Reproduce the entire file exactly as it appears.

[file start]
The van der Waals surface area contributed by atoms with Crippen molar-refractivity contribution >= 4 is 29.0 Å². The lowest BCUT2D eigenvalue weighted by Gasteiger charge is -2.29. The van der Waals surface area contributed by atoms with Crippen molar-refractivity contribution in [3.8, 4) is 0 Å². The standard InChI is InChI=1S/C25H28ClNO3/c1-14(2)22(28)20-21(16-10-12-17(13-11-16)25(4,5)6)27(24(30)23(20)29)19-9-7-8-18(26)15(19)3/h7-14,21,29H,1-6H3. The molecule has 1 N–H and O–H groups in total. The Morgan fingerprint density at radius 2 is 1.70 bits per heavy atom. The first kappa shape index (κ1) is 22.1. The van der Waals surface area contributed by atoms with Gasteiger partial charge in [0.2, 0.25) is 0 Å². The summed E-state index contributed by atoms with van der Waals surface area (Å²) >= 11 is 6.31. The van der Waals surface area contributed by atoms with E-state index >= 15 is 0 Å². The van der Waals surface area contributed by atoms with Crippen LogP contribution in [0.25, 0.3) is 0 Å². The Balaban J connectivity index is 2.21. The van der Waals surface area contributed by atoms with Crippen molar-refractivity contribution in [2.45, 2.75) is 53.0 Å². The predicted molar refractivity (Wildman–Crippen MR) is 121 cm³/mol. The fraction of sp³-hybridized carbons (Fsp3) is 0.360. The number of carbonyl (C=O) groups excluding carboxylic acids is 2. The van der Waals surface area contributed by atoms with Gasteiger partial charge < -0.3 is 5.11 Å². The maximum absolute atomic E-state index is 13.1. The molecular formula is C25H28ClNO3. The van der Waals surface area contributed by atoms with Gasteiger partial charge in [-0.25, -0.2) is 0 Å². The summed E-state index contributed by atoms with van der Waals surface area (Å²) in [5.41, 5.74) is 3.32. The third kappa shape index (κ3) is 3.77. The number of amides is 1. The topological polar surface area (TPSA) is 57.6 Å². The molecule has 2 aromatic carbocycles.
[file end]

The van der Waals surface area contributed by atoms with Crippen molar-refractivity contribution >= 4 is 29.0 Å². The lowest BCUT2D eigenvalue weighted by Gasteiger charge is -2.29. The van der Waals surface area contributed by atoms with Crippen molar-refractivity contribution in [3.8, 4) is 0 Å². The standard InChI is InChI=1S/C25H28ClNO3/c1-14(2)22(28)20-21(16-10-12-17(13-11-16)25(4,5)6)27(24(30)23(20)29)19-9-7-8-18(26)15(19)3/h7-14,21,29H,1-6H3. The molecule has 1 N–H and O–H groups in total. The Morgan fingerprint density at radius 2 is 1.70 bits per heavy atom. The first kappa shape index (κ1) is 22.1. The van der Waals surface area contributed by atoms with Gasteiger partial charge in [0.2, 0.25) is 0 Å². The summed E-state index contributed by atoms with van der Waals surface area (Å²) >= 11 is 6.31. The van der Waals surface area contributed by atoms with E-state index >= 15 is 0 Å². The van der Waals surface area contributed by atoms with Crippen LogP contribution in [0.25, 0.3) is 0 Å². The Balaban J connectivity index is 2.21. The van der Waals surface area contributed by atoms with Crippen molar-refractivity contribution in [2.45, 2.75) is 53.0 Å². The predicted molar refractivity (Wildman–Crippen MR) is 121 cm³/mol. The fraction of sp³-hybridized carbons (Fsp3) is 0.360. The number of carbonyl (C=O) groups excluding carboxylic acids is 2. The van der Waals surface area contributed by atoms with Gasteiger partial charge < -0.3 is 5.11 Å². The maximum absolute atomic E-state index is 13.1. The molecular formula is C25H28ClNO3. The van der Waals surface area contributed by atoms with Gasteiger partial charge in [-0.25, -0.2) is 0 Å². The summed E-state index contributed by atoms with van der Waals surface area (Å²) in [5.41, 5.74) is 3.32. The third kappa shape index (κ3) is 3.77. The number of amides is 1. The topological polar surface area (TPSA) is 57.6 Å². The molecule has 2 aromatic carbocycles.